Ancient river monster

22 July, 2013

fossil tooth
Fossil tooth of a freshwater pliosaurid from Victoria.
Image: Erich Fitzgerald
Source: Museum Victoria

The discovery of a thumb-sized tooth in coastal Victoria shows, for the first time that, huge carnivorous reptiles once lived in southern Australia’s rivers.

Palaeontologists from Museum Victoria, the University of Oxford and Monash University estimate the reptile, a pliosaurid, grew to five metres in length and had four flippers it used to paddle through the inland waterways of what is now Gippsland.

Dr Erich Fitzgerald, Museum Victoria’s Senior Curator of Vertebrate Palaeontology says, “Prior to this discovery, there was no evidence that such large river dwelling predators existed anywhere near Victoria.” 

“We knew that small two-metre long plesiosaurs inhabited rivers during the Cretaceous Period, but the discovery of a much larger pliosaurid is a real surprise. This is significant because it tells us that two quite different river reptiles were sharing the environment and that the ecology of those rivers was more complex than we initially thought.” 

The Victorian river pliosaurid is a freshwater member of the extinct Plesiosauria, large predatory reptiles that ruled the oceans at the same time dinosaurs walked on land. “Today, some dolphins, such as the Amazon River dolphin, have evolved to live in freshwater while most of their relatives continue to swim in the sea. The Victorian freshwater pliosaurid confirms that the same evolutionary process occurred in reptiles more than 100 million years ago,” explains Dr Fitzgerald.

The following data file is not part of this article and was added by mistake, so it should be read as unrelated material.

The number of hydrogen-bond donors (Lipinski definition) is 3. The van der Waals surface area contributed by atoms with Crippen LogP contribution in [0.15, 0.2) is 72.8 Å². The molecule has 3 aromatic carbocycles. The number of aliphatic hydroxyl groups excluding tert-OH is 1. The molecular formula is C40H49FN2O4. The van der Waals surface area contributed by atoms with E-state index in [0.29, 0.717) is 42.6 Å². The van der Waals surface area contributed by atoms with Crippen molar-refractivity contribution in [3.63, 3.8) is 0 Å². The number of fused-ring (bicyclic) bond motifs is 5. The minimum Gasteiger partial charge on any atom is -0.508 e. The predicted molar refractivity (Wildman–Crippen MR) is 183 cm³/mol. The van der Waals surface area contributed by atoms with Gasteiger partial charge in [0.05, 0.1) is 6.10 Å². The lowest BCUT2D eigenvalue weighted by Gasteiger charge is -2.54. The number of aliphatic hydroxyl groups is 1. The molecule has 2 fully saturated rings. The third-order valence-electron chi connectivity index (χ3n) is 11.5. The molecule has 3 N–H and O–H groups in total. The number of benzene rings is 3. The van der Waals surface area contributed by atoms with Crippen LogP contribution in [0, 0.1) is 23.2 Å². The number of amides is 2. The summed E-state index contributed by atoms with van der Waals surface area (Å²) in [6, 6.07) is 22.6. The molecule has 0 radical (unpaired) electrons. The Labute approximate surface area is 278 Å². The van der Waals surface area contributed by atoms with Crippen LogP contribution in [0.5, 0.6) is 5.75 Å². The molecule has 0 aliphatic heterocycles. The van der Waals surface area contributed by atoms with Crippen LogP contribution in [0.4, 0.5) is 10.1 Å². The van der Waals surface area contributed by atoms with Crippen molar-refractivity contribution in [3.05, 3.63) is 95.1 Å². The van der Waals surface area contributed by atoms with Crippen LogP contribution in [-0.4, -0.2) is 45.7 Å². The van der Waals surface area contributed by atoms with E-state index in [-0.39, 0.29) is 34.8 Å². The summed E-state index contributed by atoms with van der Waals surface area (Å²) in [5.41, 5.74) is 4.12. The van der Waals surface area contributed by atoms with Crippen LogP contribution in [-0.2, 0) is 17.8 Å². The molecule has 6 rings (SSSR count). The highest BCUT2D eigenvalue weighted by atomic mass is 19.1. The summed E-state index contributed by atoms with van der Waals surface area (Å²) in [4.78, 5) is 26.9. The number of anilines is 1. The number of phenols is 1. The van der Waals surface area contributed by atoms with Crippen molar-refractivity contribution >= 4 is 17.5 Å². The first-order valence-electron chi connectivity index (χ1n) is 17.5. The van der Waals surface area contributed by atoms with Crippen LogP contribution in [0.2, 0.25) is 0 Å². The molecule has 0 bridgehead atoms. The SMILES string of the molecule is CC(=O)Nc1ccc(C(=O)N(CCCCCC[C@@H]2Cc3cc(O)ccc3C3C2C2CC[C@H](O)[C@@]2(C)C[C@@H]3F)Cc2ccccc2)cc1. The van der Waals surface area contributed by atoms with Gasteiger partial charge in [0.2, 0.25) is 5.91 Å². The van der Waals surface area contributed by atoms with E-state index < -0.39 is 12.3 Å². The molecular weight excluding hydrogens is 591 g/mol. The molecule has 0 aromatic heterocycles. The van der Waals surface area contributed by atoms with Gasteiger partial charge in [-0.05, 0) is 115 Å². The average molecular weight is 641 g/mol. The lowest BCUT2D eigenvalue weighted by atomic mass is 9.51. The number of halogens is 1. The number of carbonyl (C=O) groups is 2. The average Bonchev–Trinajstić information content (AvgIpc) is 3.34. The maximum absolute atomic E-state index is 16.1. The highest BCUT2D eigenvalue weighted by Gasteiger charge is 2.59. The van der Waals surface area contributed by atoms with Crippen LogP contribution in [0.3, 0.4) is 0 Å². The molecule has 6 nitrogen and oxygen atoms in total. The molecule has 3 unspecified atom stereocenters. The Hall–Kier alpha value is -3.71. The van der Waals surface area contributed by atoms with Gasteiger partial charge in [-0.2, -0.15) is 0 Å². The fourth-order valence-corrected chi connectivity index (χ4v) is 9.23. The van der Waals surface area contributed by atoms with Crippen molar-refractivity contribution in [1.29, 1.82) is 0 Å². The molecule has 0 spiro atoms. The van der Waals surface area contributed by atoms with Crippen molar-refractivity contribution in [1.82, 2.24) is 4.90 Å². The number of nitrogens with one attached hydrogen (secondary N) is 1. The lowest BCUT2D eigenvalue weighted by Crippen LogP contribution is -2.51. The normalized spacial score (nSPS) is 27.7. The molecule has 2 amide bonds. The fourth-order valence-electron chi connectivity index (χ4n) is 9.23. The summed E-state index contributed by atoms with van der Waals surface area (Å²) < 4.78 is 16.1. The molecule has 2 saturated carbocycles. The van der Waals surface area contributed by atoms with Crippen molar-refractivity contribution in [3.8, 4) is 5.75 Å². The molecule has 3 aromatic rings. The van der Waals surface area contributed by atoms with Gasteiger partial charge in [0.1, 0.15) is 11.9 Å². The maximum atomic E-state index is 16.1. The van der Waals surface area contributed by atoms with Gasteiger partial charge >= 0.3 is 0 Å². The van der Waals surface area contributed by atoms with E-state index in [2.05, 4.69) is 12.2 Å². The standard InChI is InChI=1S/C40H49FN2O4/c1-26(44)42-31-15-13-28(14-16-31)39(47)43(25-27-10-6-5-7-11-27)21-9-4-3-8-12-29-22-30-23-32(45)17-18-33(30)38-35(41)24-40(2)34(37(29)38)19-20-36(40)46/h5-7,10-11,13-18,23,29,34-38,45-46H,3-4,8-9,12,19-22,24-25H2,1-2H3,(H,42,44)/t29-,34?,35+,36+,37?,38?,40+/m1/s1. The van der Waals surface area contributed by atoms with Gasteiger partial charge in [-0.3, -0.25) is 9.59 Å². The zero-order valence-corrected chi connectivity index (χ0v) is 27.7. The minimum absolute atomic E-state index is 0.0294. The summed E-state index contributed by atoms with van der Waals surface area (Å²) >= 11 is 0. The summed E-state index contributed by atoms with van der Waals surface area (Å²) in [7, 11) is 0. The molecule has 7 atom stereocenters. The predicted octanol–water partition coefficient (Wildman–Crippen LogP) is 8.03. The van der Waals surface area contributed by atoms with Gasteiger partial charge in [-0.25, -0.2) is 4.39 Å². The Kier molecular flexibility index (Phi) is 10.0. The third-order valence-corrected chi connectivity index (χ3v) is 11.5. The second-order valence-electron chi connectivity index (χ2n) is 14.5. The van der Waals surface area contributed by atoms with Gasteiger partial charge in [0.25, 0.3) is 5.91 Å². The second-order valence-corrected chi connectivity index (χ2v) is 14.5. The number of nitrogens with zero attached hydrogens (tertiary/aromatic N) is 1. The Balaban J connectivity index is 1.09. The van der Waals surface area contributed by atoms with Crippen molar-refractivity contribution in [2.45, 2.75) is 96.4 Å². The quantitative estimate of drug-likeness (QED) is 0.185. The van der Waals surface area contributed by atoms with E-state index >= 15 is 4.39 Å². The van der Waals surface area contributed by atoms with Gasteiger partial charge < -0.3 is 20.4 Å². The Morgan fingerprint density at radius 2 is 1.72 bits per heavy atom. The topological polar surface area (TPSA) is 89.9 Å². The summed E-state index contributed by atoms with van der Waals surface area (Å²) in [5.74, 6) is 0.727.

The river pliosaurid is one of the largest animals discovered in the Cretaceous rocks of Victoria.  The 120 million year old fossil was found embedded in sandstone alongside large logs and plant matter deposited on an ancient riverbed. From the size and shape of the tooth, it can be deduced that the pliosaurid’s diet was predominantly large fish and perhaps the occasional unlucky dinosaur.

“While the new fossil discovery reveals a top predator and complex ecosystem in the rivers of ancient Australia, the discovery raises further, challenging, questions as to the evolution of the species and how it evolved from their distinctively different ocean dwelling relatives.” Dr Fitzgerald added. 

Gippsland is a large rural area in eastern Victoria located 100km southeast of Melbourne.

This research appeared in the paper ‘Large freshwater plesiosaurian from the Cretaceous (Aptian) of Australia’ jointly written by Roger B.J. Benson, Erich M.G. Fitzgerald, Thomas H. Rich and Patricia Vickers-Rich and published in Alcheringa: An Australasian Journal of Palaeontology.

Dr Erich Fitzgerald

Dr Erich Fitzgerald investigates the evolutionary history of aquatic vertebrates, especially marine mammals such as whales and seals. He is the Senior Curator of Vertebrate Palaeontology at Museum Victoria, and has a Ph.D. in Earth Sciences from Monash University.

For further media information, interviews or images, please contact:
Claire Fitzgerald, PR Officer Museum Victoria Sciences 0400 130 675 cfitzgerald@museum.vic.gov.au

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